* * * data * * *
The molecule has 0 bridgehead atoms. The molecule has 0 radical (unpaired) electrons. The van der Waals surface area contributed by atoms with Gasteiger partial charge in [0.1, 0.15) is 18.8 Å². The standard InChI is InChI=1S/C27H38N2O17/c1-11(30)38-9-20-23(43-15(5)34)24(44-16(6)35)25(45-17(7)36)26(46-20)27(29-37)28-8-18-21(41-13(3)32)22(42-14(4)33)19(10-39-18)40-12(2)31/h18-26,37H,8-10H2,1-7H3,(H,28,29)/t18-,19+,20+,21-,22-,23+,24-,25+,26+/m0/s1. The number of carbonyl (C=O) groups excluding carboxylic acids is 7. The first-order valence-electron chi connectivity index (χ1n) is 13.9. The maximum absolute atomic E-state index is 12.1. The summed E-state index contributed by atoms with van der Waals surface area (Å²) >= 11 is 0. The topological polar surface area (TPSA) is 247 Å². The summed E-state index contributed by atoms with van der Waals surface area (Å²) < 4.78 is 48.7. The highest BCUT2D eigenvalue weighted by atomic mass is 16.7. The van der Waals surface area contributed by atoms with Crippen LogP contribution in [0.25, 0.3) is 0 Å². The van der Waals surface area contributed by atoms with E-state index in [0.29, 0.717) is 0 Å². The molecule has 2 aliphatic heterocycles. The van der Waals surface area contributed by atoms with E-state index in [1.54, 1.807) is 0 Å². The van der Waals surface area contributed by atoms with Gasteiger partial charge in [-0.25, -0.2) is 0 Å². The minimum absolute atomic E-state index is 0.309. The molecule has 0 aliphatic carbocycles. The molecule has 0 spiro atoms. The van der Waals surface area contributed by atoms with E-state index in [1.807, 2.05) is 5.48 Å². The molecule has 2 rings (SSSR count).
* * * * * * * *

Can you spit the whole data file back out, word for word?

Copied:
The molecule has 0 bridgehead atoms. The molecule has 0 radical (unpaired) electrons. The van der Waals surface area contributed by atoms with Gasteiger partial charge in [0.1, 0.15) is 18.8 Å². The standard InChI is InChI=1S/C27H38N2O17/c1-11(30)38-9-20-23(43-15(5)34)24(44-16(6)35)25(45-17(7)36)26(46-20)27(29-37)28-8-18-21(41-13(3)32)22(42-14(4)33)19(10-39-18)40-12(2)31/h18-26,37H,8-10H2,1-7H3,(H,28,29)/t18-,19+,20+,21-,22-,23+,24-,25+,26+/m0/s1. The number of carbonyl (C=O) groups excluding carboxylic acids is 7. The first-order valence-electron chi connectivity index (χ1n) is 13.9. The maximum absolute atomic E-state index is 12.1. The summed E-state index contributed by atoms with van der Waals surface area (Å²) >= 11 is 0. The topological polar surface area (TPSA) is 247 Å². The summed E-state index contributed by atoms with van der Waals surface area (Å²) < 4.78 is 48.7. The highest BCUT2D eigenvalue weighted by atomic mass is 16.7. The van der Waals surface area contributed by atoms with Crippen LogP contribution in [0.25, 0.3) is 0 Å². The van der Waals surface area contributed by atoms with E-state index in [0.29, 0.717) is 0 Å². The molecule has 2 aliphatic heterocycles. The van der Waals surface area contributed by atoms with E-state index in [1.54, 1.807) is 0 Å². The van der Waals surface area contributed by atoms with Gasteiger partial charge in [-0.25, -0.2) is 0 Å². The minimum absolute atomic E-state index is 0.309. The molecule has 0 aliphatic carbocycles. The molecule has 0 spiro atoms. The van der Waals surface area contributed by atoms with E-state index in [1.807, 2.05) is 5.48 Å². The molecule has 2 rings (SSSR count).